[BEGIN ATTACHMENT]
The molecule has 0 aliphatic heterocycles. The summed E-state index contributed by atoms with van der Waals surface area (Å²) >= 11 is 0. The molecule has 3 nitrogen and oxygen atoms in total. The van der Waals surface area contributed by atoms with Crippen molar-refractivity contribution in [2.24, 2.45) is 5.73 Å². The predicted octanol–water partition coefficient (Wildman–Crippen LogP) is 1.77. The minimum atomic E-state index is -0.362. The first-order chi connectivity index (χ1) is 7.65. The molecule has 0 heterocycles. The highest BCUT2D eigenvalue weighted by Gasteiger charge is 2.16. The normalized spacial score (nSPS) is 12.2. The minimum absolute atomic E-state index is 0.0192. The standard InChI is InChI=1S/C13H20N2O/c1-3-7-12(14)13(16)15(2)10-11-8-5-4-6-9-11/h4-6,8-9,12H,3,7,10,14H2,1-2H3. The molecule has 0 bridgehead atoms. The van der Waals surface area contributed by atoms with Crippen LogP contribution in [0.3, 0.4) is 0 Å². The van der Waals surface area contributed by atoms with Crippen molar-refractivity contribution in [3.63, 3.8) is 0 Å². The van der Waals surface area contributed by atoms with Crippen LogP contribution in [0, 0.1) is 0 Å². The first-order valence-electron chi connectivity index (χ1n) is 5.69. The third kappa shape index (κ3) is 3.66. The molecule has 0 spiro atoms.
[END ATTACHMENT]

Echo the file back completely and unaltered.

The molecule has 0 aliphatic heterocycles. The summed E-state index contributed by atoms with van der Waals surface area (Å²) >= 11 is 0. The molecule has 3 nitrogen and oxygen atoms in total. The van der Waals surface area contributed by atoms with Crippen molar-refractivity contribution in [2.24, 2.45) is 5.73 Å². The predicted octanol–water partition coefficient (Wildman–Crippen LogP) is 1.77. The minimum atomic E-state index is -0.362. The first-order chi connectivity index (χ1) is 7.65. The molecule has 0 heterocycles. The highest BCUT2D eigenvalue weighted by Gasteiger charge is 2.16. The normalized spacial score (nSPS) is 12.2. The minimum absolute atomic E-state index is 0.0192. The standard InChI is InChI=1S/C13H20N2O/c1-3-7-12(14)13(16)15(2)10-11-8-5-4-6-9-11/h4-6,8-9,12H,3,7,10,14H2,1-2H3. The molecule has 0 bridgehead atoms. The van der Waals surface area contributed by atoms with Crippen LogP contribution in [0.3, 0.4) is 0 Å². The van der Waals surface area contributed by atoms with Crippen molar-refractivity contribution in [3.63, 3.8) is 0 Å². The van der Waals surface area contributed by atoms with Crippen LogP contribution in [0, 0.1) is 0 Å². The first-order valence-electron chi connectivity index (χ1n) is 5.69. The third kappa shape index (κ3) is 3.66. The molecule has 0 spiro atoms.